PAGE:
• In lighthearted moments he asked if it was true that the Japanese were discouraged from invading Australia because they mistook all our outdoor toilets for sentry boxes. He told us about the two English judges; they tried each other!
  • He had an incredible sense of style and I’ll just give you one example. The 1969 conference at Keele University was due to commence at 10am on a Saturday morning. We were gathered on the steps of the university, looking out for a chauffeured car but no sign of it on the long driveway. Then, almost out of nowhere, a helicopter landed in front of us and out leapt Pilot Prince Philip, buttoning up his jacket as he greeted us right on the dot of 10am. Real James Bond stuff!

So, that brings us right up to 2017 and I’ll be sending a message, from us here tonight, to the 96-year-old Duke of Edinburgh reminding him that his original 1956 concept has had many major consequences, amongst them, being the creation of our Mannkal Foundation.

Mannkal logo Mannwest

The logo, of both our business and our Foundation, feature a conveyor belt containing either material or ideas as part of the crushing, sorting and refining process.

Mannkal’s strategy document, including elements from two entirely different sources, incorporates the economic philosophy of the Foundation for Economic Education. In 1952, when I was 16 years old I connected with them. At that time they were appropriately focused on ideas and not strategy. Then, later in 1968, at age 32 I was thrust into Prince Philip’s Study Conference where there was limited focus on philosophy, it was all about training and action.

We have put these thoughts and actions through our ‘corporate crushing, screening and refining process’ and our ‘output’ is smart, questioning and useful young West Australians (over 1,000 so far).

Young people are interviewed and selected for events that will expose them (many, for the first time) to economic and political philosophic principles that promote the virtues of individual responsibility (which is difficult) as opposed to the (easier) alternative of ‘living off’ the efforts of unsuspecting taxpayers, many of whom are less well-off than the recipients of handouts.

This leads these young people to studies into the (often unintended) long-term consequences of many of today’s short-term legislative solutions and policy proposals. Ideas have consequences, particularly when applied to the study of liberty.

Liberty. It’s a simple idea, but it’s also the linchpin of a complex system of values and practices: justice, prosperity, responsibility, toleration, co-operation and peace. Many people believe that liberty is the core political value of modern civilization itself, the one that gives substance and form to all the other values of social life.

In this year of Mannkal Foundation’s 20th Anniversary, the momentum is building to the point where it is taking me away from my life-long involvement in mining and management and I look forward to writing a similar letter to that written in 2006 to Study Conference attendees by HRH Prince Philip. I’ll write that letter, in 30 years’ time, requesting that Mannkal Foundation scholars might like to contribute to a 50 year commemorative book.   Just as we did, with this book, to mark the significant achievements of the Duke of Edinburgh’s Commonwealth Study Conferences.

I think it is appropriate to drink a toast to the continued good health of HRH Prince Philip.

Videos

Mannkal Chairman, Ron Manners, shares his experience of attending the Commonwealth Study Conference in 1968.

Neil Smithson shares his experience as a participant of the 2003 Commonwealth Study Conference.

Dr Vanessa Guthrie speaks on her experience of attending the Commonwealth Study Conference in 2003.

Dermot Ryan speaks on his experience of attending the Commonwealth Study Conference in 1992 at the Mannkal office.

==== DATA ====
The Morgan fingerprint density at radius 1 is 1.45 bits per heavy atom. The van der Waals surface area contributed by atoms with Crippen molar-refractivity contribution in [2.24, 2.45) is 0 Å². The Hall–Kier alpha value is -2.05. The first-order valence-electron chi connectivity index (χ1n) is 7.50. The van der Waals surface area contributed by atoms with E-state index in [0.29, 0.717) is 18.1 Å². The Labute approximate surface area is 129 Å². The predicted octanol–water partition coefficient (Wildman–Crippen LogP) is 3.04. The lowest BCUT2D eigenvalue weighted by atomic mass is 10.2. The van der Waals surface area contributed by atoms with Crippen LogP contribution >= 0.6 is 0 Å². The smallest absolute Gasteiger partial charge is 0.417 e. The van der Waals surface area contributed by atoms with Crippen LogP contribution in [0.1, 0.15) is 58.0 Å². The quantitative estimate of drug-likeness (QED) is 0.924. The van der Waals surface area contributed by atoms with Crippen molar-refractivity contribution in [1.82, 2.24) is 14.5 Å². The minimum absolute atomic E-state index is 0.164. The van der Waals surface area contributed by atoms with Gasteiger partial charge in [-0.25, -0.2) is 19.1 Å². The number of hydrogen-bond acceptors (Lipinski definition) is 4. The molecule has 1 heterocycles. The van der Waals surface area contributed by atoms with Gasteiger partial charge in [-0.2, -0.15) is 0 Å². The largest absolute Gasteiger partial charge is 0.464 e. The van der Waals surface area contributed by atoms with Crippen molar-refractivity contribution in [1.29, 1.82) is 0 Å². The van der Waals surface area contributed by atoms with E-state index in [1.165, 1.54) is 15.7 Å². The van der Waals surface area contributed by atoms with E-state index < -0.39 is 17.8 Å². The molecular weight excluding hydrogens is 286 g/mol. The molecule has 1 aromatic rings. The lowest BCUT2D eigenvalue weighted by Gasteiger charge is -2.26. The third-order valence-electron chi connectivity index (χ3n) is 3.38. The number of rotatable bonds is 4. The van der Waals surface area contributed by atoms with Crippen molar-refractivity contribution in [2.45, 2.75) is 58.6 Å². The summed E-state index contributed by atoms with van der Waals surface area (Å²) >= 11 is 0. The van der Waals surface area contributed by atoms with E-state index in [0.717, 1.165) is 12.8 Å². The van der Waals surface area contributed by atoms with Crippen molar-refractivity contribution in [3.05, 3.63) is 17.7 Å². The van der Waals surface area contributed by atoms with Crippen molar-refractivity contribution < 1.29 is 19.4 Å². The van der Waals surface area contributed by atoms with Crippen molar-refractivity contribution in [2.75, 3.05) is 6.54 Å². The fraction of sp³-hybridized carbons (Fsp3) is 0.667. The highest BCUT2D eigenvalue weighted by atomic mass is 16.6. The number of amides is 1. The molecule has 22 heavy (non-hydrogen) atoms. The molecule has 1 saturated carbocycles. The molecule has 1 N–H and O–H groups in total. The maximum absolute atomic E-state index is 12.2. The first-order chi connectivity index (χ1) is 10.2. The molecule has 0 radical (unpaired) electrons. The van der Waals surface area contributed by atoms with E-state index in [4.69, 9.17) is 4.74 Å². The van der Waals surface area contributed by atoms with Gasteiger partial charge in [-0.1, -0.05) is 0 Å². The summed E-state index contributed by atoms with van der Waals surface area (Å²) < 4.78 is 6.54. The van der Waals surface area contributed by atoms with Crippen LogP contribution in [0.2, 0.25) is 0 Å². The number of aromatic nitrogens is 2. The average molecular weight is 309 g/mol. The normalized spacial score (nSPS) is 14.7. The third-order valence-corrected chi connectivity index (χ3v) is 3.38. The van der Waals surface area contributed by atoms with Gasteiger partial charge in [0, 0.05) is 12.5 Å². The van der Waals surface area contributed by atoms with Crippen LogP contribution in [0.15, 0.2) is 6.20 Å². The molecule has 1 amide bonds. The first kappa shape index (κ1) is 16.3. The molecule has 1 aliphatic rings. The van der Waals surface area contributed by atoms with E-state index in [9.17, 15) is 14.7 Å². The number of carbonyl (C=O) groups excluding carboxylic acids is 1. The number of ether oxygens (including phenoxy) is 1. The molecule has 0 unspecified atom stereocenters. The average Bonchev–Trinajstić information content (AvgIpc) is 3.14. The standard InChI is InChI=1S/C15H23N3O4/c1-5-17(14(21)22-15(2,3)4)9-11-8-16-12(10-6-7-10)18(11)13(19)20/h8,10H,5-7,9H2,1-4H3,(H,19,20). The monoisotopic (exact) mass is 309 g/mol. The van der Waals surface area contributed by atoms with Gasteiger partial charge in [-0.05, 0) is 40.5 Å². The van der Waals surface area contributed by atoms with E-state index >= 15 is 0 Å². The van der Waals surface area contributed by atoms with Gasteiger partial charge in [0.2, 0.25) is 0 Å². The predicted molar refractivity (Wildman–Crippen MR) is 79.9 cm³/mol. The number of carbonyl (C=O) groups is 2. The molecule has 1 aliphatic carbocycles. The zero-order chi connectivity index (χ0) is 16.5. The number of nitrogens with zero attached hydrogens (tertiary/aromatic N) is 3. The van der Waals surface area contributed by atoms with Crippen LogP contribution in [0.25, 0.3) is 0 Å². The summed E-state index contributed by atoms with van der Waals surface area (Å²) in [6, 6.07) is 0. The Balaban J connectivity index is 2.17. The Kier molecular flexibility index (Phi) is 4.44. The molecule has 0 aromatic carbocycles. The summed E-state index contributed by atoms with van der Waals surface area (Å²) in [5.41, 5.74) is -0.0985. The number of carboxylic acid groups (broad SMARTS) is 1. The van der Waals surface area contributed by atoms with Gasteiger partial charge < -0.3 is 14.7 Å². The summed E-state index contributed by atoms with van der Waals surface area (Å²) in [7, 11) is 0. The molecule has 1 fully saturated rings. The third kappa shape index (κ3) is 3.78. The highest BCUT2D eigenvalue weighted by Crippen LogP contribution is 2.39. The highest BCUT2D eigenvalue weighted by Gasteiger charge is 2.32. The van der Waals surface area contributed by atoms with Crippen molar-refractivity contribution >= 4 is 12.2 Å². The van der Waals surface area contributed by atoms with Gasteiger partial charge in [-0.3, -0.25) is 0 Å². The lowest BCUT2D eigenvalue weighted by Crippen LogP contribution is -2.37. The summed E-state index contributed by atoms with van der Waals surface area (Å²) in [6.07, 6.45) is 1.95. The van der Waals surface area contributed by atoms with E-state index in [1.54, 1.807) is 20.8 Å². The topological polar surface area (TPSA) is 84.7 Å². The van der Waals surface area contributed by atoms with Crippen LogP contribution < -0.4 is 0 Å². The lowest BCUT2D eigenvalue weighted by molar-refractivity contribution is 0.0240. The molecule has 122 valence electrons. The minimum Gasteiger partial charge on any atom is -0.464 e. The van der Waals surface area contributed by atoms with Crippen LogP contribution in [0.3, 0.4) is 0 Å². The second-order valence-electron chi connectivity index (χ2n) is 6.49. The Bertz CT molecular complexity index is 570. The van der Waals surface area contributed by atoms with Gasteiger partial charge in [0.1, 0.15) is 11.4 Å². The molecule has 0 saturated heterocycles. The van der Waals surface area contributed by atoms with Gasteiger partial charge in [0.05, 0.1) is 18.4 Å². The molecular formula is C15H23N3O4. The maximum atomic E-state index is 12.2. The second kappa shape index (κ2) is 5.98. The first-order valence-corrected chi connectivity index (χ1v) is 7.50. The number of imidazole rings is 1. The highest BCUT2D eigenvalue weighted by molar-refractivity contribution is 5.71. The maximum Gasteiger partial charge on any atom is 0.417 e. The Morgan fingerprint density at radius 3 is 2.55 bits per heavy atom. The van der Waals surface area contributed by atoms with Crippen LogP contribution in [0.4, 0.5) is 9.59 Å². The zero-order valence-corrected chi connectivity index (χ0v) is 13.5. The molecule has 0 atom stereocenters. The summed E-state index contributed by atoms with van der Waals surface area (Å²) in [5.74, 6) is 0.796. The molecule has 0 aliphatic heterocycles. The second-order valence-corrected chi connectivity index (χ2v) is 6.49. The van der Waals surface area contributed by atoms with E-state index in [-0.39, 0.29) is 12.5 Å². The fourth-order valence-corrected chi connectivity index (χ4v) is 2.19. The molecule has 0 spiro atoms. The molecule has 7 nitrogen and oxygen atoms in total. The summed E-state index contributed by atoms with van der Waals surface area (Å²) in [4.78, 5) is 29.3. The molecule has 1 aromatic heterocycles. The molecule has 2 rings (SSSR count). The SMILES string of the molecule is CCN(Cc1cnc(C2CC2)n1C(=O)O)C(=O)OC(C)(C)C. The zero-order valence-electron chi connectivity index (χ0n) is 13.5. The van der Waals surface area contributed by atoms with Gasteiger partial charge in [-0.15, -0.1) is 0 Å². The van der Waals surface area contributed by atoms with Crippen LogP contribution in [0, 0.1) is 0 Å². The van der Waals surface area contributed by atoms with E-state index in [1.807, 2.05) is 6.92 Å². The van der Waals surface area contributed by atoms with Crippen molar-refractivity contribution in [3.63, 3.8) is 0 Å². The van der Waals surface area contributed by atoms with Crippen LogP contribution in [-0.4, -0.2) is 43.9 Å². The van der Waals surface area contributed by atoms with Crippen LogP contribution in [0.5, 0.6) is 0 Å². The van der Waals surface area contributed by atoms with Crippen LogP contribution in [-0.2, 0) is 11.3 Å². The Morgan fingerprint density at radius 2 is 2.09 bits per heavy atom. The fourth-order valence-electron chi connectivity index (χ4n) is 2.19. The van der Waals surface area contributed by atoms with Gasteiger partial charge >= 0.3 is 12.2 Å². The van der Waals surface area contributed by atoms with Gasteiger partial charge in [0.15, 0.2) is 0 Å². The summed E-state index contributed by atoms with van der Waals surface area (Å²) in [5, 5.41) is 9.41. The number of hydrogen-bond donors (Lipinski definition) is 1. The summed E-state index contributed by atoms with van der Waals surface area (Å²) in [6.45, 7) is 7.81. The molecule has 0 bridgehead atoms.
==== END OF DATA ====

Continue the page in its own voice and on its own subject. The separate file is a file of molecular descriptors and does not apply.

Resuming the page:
4 Comments

  • Congratulations to a young Ron who was offered a life changing opportunity, seized it with both hands, and then shared that success with so many others.
    Best regards, Bob

  • Nice work Ron & the Team at MannKal – I trust the Prince enjoys the conversation, and I thank you once again for the opportunity.

  • Gil Hardwick says:

    Good, general economic prosperity doesn’t come from sitting back on your backside, it takes very long term planning, sensible discussion, foresight and confidence.

    There is no political system in history which has achieved these broad outcomes than good people from all walks of life collaborating in common law parliamentary democracy.

    Anyone who still thinks it was ‘British colonisation’ which brought evil deeds to Australia, think again.

    There is no point either in arguing “SINCE British colonistion”, when we know so many different people landed here, so many loose people murdered others, raped women, stole women and children, yet again without the British imposing common law administration and enacting protective legislation, and enforcing it, matters would have been FAR worse.

    We have everything to be grateful for their intervention. Detractors can come up with evidence to support their arguments to the contrary, or shut up in my book.

  • Ron Manners says:

    Mark Skousen also had this to say about the article:

    What a wonderful tribute to Prince Philip. I didn’t know you knew him and that he had many strong opinions.

    I was especially impressed with his firm believe that we should treat each other as individuals and not as groups. I agree 100%. If we truly believe in individualism, then why don’t we treat each other, including our critics, as individuals? Lin Yutang, the great Chinese philosopher, said in “The Importance of Living,” the following: “We no longer think of a man as a man, but as a cog in a wheel, a member of a union or a class, a ‘capitalist’ to be denounced, or a ‘worker’ to be regarded as a comrade. . . . We are no longer individuals, no longer men, but only classes.”

    Years ago I decided to stop using the divisive political terms “left” and “right.” Ronald Reagan said it best in 1964 speech: “There is no left or right, only up or down.” Or forwards and backwards.

    And I never refer to the enemies of liberty as “liberals,” and they do here in the US.
    Here’s an announcement about my latest 5th ed of Economic Logic: http://mskousen.com/2017/10/announcing-a-new-edition-breakthrough-course-in-free-market-capitalism/

    Liberally and progressively yours, AEIOU,
    Mark